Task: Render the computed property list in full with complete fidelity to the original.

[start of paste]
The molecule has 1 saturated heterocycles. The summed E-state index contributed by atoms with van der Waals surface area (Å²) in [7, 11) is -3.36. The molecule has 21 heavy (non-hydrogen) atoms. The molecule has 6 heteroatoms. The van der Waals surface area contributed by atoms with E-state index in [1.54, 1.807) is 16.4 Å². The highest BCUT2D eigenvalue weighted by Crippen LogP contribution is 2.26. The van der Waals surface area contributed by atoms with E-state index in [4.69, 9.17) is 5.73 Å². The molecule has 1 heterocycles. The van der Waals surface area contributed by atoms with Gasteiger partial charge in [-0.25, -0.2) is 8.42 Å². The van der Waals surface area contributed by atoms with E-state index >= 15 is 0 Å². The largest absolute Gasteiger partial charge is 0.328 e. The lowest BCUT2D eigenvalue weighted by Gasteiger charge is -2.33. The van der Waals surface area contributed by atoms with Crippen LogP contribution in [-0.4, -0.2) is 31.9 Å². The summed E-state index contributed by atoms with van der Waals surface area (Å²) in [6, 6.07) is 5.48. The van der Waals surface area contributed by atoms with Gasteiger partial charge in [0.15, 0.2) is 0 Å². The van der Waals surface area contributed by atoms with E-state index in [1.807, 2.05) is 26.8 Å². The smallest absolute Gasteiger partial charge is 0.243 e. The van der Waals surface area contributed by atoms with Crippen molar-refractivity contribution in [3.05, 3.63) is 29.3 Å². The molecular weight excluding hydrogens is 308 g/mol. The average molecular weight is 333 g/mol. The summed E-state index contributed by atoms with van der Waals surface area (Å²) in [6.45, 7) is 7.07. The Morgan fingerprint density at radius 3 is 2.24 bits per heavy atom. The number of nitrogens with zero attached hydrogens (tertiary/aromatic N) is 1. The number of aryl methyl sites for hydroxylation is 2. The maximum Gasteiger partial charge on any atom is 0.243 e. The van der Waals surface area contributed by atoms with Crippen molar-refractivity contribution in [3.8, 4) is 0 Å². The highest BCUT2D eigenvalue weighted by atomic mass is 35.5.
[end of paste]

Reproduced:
The molecule has 1 saturated heterocycles. The summed E-state index contributed by atoms with van der Waals surface area (Å²) in [7, 11) is -3.36. The molecule has 21 heavy (non-hydrogen) atoms. The molecule has 6 heteroatoms. The van der Waals surface area contributed by atoms with E-state index in [1.54, 1.807) is 16.4 Å². The highest BCUT2D eigenvalue weighted by Crippen LogP contribution is 2.26. The van der Waals surface area contributed by atoms with E-state index in [4.69, 9.17) is 5.73 Å². The molecule has 1 heterocycles. The van der Waals surface area contributed by atoms with Gasteiger partial charge in [-0.25, -0.2) is 8.42 Å². The van der Waals surface area contributed by atoms with E-state index >= 15 is 0 Å². The largest absolute Gasteiger partial charge is 0.328 e. The lowest BCUT2D eigenvalue weighted by Gasteiger charge is -2.33. The van der Waals surface area contributed by atoms with Crippen LogP contribution in [-0.4, -0.2) is 31.9 Å². The summed E-state index contributed by atoms with van der Waals surface area (Å²) in [6, 6.07) is 5.48. The van der Waals surface area contributed by atoms with Gasteiger partial charge in [0.15, 0.2) is 0 Å². The van der Waals surface area contributed by atoms with E-state index in [1.807, 2.05) is 26.8 Å². The smallest absolute Gasteiger partial charge is 0.243 e. The van der Waals surface area contributed by atoms with Crippen molar-refractivity contribution in [3.05, 3.63) is 29.3 Å². The molecular weight excluding hydrogens is 308 g/mol. The average molecular weight is 333 g/mol. The summed E-state index contributed by atoms with van der Waals surface area (Å²) in [6.45, 7) is 7.07. The Morgan fingerprint density at radius 3 is 2.24 bits per heavy atom. The number of nitrogens with zero attached hydrogens (tertiary/aromatic N) is 1. The number of aryl methyl sites for hydroxylation is 2. The maximum Gasteiger partial charge on any atom is 0.243 e. The van der Waals surface area contributed by atoms with Crippen molar-refractivity contribution in [3.8, 4) is 0 Å². The highest BCUT2D eigenvalue weighted by atomic mass is 35.5.